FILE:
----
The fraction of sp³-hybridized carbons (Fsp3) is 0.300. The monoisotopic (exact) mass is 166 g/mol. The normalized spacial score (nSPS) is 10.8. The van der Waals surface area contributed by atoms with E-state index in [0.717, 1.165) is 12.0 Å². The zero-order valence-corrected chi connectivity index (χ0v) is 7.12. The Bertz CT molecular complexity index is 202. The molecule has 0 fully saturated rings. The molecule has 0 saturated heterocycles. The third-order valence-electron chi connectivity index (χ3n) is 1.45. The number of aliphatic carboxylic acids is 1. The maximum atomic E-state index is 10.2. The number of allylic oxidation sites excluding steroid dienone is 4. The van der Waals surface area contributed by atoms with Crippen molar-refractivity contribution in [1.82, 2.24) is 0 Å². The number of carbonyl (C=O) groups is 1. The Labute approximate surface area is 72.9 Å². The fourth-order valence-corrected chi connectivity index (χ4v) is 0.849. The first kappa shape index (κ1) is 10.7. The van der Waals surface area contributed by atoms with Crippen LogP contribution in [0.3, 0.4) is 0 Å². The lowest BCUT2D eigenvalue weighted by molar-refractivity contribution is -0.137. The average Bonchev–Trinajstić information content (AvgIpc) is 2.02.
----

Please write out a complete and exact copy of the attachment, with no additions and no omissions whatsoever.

The fraction of sp³-hybridized carbons (Fsp3) is 0.300. The monoisotopic (exact) mass is 166 g/mol. The normalized spacial score (nSPS) is 10.8. The van der Waals surface area contributed by atoms with E-state index in [0.717, 1.165) is 12.0 Å². The zero-order valence-corrected chi connectivity index (χ0v) is 7.12. The Bertz CT molecular complexity index is 202. The molecule has 0 fully saturated rings. The molecule has 0 saturated heterocycles. The third-order valence-electron chi connectivity index (χ3n) is 1.45. The number of aliphatic carboxylic acids is 1. The maximum atomic E-state index is 10.2. The number of allylic oxidation sites excluding steroid dienone is 4. The van der Waals surface area contributed by atoms with Crippen molar-refractivity contribution in [1.82, 2.24) is 0 Å². The number of carbonyl (C=O) groups is 1. The Labute approximate surface area is 72.9 Å². The fourth-order valence-corrected chi connectivity index (χ4v) is 0.849. The first kappa shape index (κ1) is 10.7. The van der Waals surface area contributed by atoms with Crippen LogP contribution in [0.3, 0.4) is 0 Å². The lowest BCUT2D eigenvalue weighted by molar-refractivity contribution is -0.137. The average Bonchev–Trinajstić information content (AvgIpc) is 2.02.